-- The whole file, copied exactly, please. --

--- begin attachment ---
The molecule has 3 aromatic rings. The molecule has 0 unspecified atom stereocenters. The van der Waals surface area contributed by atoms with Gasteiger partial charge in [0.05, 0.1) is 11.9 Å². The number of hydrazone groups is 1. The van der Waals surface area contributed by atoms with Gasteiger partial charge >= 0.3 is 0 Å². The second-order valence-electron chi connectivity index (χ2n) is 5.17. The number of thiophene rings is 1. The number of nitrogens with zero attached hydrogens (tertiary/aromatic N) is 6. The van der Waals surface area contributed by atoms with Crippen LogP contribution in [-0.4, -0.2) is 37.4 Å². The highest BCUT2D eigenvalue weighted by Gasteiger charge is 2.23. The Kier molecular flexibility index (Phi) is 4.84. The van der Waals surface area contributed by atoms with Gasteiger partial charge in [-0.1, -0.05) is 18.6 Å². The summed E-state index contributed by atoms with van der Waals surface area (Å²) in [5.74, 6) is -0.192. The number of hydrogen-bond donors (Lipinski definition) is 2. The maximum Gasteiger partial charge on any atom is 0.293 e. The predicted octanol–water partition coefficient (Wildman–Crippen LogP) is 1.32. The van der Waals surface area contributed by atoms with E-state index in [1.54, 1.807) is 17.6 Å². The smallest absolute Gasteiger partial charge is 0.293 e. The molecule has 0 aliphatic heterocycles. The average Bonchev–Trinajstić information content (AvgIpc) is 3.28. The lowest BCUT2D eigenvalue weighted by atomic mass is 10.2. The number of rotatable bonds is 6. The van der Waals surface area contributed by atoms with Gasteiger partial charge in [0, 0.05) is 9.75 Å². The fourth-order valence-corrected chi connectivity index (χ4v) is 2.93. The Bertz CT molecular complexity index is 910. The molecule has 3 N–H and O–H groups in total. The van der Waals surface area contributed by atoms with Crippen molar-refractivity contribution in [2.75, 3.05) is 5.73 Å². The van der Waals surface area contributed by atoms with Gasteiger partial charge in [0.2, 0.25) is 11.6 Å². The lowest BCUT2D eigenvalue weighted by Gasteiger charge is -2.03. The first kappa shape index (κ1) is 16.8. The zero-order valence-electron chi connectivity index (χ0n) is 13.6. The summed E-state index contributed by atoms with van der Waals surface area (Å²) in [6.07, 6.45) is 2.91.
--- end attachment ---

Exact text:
The molecule has 3 aromatic rings. The molecule has 0 unspecified atom stereocenters. The van der Waals surface area contributed by atoms with Gasteiger partial charge in [0.05, 0.1) is 11.9 Å². The number of hydrazone groups is 1. The van der Waals surface area contributed by atoms with Gasteiger partial charge >= 0.3 is 0 Å². The second-order valence-electron chi connectivity index (χ2n) is 5.17. The number of thiophene rings is 1. The number of nitrogens with zero attached hydrogens (tertiary/aromatic N) is 6. The van der Waals surface area contributed by atoms with Crippen LogP contribution in [-0.4, -0.2) is 37.4 Å². The highest BCUT2D eigenvalue weighted by Gasteiger charge is 2.23. The Kier molecular flexibility index (Phi) is 4.84. The van der Waals surface area contributed by atoms with Gasteiger partial charge in [-0.1, -0.05) is 18.6 Å². The summed E-state index contributed by atoms with van der Waals surface area (Å²) in [5.74, 6) is -0.192. The number of hydrogen-bond donors (Lipinski definition) is 2. The maximum Gasteiger partial charge on any atom is 0.293 e. The predicted octanol–water partition coefficient (Wildman–Crippen LogP) is 1.32. The van der Waals surface area contributed by atoms with E-state index in [1.54, 1.807) is 17.6 Å². The smallest absolute Gasteiger partial charge is 0.293 e. The molecule has 0 aliphatic heterocycles. The average Bonchev–Trinajstić information content (AvgIpc) is 3.28. The lowest BCUT2D eigenvalue weighted by atomic mass is 10.2. The number of rotatable bonds is 6. The van der Waals surface area contributed by atoms with Gasteiger partial charge in [0, 0.05) is 9.75 Å². The fourth-order valence-corrected chi connectivity index (χ4v) is 2.93. The Bertz CT molecular complexity index is 910. The molecule has 3 N–H and O–H groups in total. The van der Waals surface area contributed by atoms with Crippen molar-refractivity contribution in [2.75, 3.05) is 5.73 Å². The van der Waals surface area contributed by atoms with Gasteiger partial charge in [0.2, 0.25) is 11.6 Å². The lowest BCUT2D eigenvalue weighted by Gasteiger charge is -2.03. The first kappa shape index (κ1) is 16.8. The zero-order valence-electron chi connectivity index (χ0n) is 13.6. The summed E-state index contributed by atoms with van der Waals surface area (Å²) in [6.07, 6.45) is 2.91.